- Know the names and professional status of individuals providing service to you and to know which physician or other practitioner is primarily responsible for your care.
- Receive complete and current information from your physician regarding your diagnosis, recommended treatment, and prognosis in language which is reasonable and understandable.
- Accept or decline treatment to the extent permitted by law after having received clear, concise information from your physician. Be informed of the consequences of refusing treatment. You should not be subjected to any non-emergency procedure without voluntary, competent, and understanding consent on your part or the part of your legally authorized representative.
- Consult with a specialist at your expense and request.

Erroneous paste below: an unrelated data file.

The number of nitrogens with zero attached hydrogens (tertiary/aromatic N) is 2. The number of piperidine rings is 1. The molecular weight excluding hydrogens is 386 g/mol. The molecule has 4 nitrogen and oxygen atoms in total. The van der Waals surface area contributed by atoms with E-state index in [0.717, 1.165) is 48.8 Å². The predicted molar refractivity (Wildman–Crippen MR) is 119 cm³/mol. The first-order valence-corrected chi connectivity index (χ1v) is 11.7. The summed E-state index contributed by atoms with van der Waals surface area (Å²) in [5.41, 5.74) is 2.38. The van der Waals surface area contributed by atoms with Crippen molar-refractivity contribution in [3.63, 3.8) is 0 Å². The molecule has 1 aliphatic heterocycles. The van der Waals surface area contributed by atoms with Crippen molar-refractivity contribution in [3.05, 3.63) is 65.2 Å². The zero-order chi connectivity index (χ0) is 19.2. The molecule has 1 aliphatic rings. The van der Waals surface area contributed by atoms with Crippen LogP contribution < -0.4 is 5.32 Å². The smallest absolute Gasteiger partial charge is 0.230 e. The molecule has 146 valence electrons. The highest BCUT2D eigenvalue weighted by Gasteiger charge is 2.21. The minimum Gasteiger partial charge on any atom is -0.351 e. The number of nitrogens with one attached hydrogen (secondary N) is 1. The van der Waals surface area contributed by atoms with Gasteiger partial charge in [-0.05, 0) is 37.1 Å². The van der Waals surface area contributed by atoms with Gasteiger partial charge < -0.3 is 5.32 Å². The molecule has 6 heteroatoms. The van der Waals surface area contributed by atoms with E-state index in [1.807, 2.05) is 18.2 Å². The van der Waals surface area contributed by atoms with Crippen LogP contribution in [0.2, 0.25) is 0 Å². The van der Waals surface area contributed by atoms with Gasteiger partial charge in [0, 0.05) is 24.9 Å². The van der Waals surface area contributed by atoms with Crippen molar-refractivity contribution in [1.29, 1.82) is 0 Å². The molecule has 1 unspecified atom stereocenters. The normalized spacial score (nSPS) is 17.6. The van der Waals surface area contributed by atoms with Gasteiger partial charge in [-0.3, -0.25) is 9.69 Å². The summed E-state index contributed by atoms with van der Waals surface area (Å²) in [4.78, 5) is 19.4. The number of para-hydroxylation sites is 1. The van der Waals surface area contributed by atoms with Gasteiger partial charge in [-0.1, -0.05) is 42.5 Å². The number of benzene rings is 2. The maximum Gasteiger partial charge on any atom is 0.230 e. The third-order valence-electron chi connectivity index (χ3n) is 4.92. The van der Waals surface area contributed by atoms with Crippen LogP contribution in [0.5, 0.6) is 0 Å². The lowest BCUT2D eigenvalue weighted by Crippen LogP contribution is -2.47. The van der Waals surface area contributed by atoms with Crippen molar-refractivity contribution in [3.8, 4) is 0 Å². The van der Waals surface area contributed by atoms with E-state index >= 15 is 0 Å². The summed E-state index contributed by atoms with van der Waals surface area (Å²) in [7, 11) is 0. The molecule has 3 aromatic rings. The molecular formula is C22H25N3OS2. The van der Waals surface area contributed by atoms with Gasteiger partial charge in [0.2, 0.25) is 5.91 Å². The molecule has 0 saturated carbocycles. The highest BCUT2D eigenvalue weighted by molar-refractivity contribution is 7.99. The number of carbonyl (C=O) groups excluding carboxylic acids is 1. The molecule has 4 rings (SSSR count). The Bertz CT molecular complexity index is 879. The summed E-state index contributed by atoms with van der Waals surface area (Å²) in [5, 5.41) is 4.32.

- Receive information about Advance Directives and/or an Advance Health-care Directive, have an Advance Directive, and/or name another individual as agent to make health-care decisions for you if you become incapable of making your own decisions or if you want someone else to make those decisions for you now even though you are still capable--to the extent permitted by law.
- Receive care that respects your psychosocial, spiritual, and cultural values.
- Be allowed personal and informational privacy.
- Be informed of any human experimentation or other research/educational projects affecting your care or treatment.
- Communicate any complaints or concerns that arise in the provision of your care, without threat of discrimination or reprisal.